It’s rained a little, the past couple of days, most notably on Olivia and I when we got stuck at Piazza Signoria under a roof that sheltered a huge flock of tourists waiting out the storm among the smorgasbord of Renaissance sculpture reproductions, plus a couple of capitalistic Italians selling pastel ponchos.
Then, yesterday afternoon, it rained again. Instead of putting a damper on my 12-mile run before dinner, it energized me. I really have no words to describe the exhilaration of running along the Arno, breathing in cool air, seeing Florence’s colors muted but no less lovely, listening to Stars’ album Set Yourself on Fire. (Joe or Jordan, if you’re reading this, I know you’ll understand the music’s effect.)
As a side note, on my way back from that run, three young Italian women were heading in the other direction and guess what one of them did? She smiled at me! The grin was so unmistakable that she was probably not an Italian at all, but I’m going to believe she was. The other day, I wrote a fairly mediocre poem with the theme of desiring human connection in this city. The first couple of lines begin, “I want to smile at a / stranger.” Well, I did get my wish.
Tonight, I’m exhausted. I was just thinking that the exhaustion was unexplainable, but actually it’s very obvious why I’m tired. Three packed days this weekend, and a 12-mile run on Monday. I expect myself to be in a constant state of energy and vivacity, and that is just not going to be the case all the time. My trip to Sicily was cancelled this weekend, and instead of feeling disappointment, I feel total relief. Two burdens, of expense and of lengthy travel, were lifted off my shoulders. Now I’m counting down to this weekend: I don’t want to travel further than the surrounding area, definitely to see Olivia in Cortona, then perhaps we’ll continue to Siena, or to Cinque Terre for a day (or two..) at the beach.
Though the school workload isn’t terribly heavy, I have so much to think about all the time. Exhibitions to see at art galleries, churches to go into, how to form a sentence in Italian, how to manufacture the motivation to run day… after day… after day, planning travel, planning to receive friends in town. It’s not that I’m getting stressed by thinking about all these things, because they’re all wonderful, it’s just that they’re tiring me out. I can’t imagine what the kids who go out to bars and discotecas every night must feel like…. my host family thinks it’s funny that I study in my room after dinner, but I need the quiet time with my books and emails from loved ones to continue feeling like myself. And the weekends? A fun dinner out with my sweet girlfriends (Val, Kirsten, Laura, that’s you!), perhaps a stroll around to admire the beauty of the city at night, but then you better believe I’ll be tucked in at home by 11. (Mom and Dad, I’m not just saying that because you’re reading. ‘Tis the 100% truth.)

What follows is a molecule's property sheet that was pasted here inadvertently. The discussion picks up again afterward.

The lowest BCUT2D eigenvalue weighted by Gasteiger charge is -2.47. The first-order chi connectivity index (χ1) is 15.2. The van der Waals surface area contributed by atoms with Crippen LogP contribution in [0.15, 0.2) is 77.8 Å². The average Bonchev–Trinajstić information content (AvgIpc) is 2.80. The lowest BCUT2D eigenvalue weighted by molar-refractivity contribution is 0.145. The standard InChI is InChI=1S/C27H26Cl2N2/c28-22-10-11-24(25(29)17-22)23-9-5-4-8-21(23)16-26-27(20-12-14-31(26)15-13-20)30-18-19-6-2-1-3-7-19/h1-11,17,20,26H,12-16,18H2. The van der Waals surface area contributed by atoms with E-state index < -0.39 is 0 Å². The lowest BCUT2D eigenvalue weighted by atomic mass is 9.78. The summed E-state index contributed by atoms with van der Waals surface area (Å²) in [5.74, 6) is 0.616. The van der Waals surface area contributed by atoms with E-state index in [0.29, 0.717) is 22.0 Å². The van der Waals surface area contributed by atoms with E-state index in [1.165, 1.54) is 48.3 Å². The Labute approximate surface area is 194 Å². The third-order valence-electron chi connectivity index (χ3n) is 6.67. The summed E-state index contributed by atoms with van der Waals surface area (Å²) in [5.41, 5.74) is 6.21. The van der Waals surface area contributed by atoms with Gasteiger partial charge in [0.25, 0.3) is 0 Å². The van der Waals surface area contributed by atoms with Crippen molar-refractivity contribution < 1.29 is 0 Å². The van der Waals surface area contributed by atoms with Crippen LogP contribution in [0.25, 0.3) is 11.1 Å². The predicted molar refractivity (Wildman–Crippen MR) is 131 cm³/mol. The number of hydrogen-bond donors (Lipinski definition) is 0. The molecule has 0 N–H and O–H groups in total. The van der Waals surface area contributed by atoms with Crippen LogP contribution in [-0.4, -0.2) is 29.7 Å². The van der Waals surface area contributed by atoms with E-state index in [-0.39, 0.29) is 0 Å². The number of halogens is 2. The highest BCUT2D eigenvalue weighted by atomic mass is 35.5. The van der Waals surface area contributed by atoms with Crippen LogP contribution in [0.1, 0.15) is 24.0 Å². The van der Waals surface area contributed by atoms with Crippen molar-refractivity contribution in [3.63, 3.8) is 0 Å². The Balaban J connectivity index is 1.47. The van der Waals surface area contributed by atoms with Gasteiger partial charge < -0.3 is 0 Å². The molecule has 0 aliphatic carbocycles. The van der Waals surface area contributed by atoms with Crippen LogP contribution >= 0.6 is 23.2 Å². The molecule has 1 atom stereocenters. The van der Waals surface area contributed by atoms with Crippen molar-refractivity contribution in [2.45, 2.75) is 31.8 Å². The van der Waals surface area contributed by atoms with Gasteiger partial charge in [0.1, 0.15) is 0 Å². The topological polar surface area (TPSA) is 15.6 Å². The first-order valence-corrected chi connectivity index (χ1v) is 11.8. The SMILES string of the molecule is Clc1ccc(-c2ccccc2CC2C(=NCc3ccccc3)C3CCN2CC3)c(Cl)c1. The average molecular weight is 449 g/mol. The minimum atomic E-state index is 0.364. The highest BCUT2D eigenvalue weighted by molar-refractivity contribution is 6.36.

Maybe that’s the next adjustment and lesson on this journey: how to keep doing all the fun things in this city, in a state of exhaustion. Or how to restore my mind, heart, and soul so as to live healthfully and wholly.
Love to all,
P.S. I’ve been reflecting a lot on my experiences this weekend (Assisi more so than Ravenna) and wrote about them both in my travel journal, and in correspondence to friends, so I’ll try to take a minute to transcribe some of those thoughts in a post tomorrow morning. Until then, the first photo is of the church called San Vitale, in Ravenna. Its mosaics are Byzantine, laid at the end of the Roman Empire and influenced by the art of Constantinople/Istanbul. The second photo is Olivia and I, at the organic farmer’s market we discovered (my idea of heaven), with sandwiches from Florence’s best-kept secret, an out-of-the-way panini bar.